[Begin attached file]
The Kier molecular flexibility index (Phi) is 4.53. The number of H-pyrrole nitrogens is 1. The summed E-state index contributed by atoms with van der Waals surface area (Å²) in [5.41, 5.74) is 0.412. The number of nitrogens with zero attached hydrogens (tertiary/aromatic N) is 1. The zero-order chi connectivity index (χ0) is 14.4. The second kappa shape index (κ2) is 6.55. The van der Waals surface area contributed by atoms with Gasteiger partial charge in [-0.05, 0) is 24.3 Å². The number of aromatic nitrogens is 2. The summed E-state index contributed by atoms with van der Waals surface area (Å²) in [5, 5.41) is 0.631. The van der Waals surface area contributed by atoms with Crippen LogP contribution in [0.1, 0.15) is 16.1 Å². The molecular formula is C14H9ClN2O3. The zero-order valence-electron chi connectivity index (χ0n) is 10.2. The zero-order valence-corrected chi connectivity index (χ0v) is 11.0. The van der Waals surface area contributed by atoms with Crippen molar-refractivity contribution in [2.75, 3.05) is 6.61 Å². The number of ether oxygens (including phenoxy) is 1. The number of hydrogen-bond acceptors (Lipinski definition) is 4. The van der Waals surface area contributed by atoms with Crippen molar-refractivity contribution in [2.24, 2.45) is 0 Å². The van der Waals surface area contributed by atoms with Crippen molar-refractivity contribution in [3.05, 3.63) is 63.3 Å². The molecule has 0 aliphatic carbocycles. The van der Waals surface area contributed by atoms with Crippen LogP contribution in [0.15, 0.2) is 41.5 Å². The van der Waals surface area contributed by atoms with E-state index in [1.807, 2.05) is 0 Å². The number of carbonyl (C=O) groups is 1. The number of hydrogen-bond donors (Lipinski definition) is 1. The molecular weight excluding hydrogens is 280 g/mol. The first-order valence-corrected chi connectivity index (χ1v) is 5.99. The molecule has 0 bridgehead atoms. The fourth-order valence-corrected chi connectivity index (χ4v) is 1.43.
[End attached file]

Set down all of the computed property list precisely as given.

The Kier molecular flexibility index (Phi) is 4.53. The number of H-pyrrole nitrogens is 1. The summed E-state index contributed by atoms with van der Waals surface area (Å²) in [5.41, 5.74) is 0.412. The number of nitrogens with zero attached hydrogens (tertiary/aromatic N) is 1. The zero-order chi connectivity index (χ0) is 14.4. The second kappa shape index (κ2) is 6.55. The van der Waals surface area contributed by atoms with Gasteiger partial charge in [-0.05, 0) is 24.3 Å². The number of aromatic nitrogens is 2. The summed E-state index contributed by atoms with van der Waals surface area (Å²) in [5, 5.41) is 0.631. The van der Waals surface area contributed by atoms with Crippen LogP contribution in [0.1, 0.15) is 16.1 Å². The molecular formula is C14H9ClN2O3. The zero-order valence-electron chi connectivity index (χ0n) is 10.2. The zero-order valence-corrected chi connectivity index (χ0v) is 11.0. The van der Waals surface area contributed by atoms with Crippen molar-refractivity contribution in [2.75, 3.05) is 6.61 Å². The number of ether oxygens (including phenoxy) is 1. The number of hydrogen-bond acceptors (Lipinski definition) is 4. The van der Waals surface area contributed by atoms with Crippen molar-refractivity contribution in [2.24, 2.45) is 0 Å². The van der Waals surface area contributed by atoms with Crippen molar-refractivity contribution in [3.05, 3.63) is 63.3 Å². The molecule has 0 aliphatic carbocycles. The van der Waals surface area contributed by atoms with Crippen LogP contribution in [0.15, 0.2) is 41.5 Å². The van der Waals surface area contributed by atoms with E-state index in [1.807, 2.05) is 0 Å². The number of carbonyl (C=O) groups is 1. The number of hydrogen-bond donors (Lipinski definition) is 1. The molecular weight excluding hydrogens is 280 g/mol. The first-order valence-corrected chi connectivity index (χ1v) is 5.99. The molecule has 0 bridgehead atoms. The fourth-order valence-corrected chi connectivity index (χ4v) is 1.43.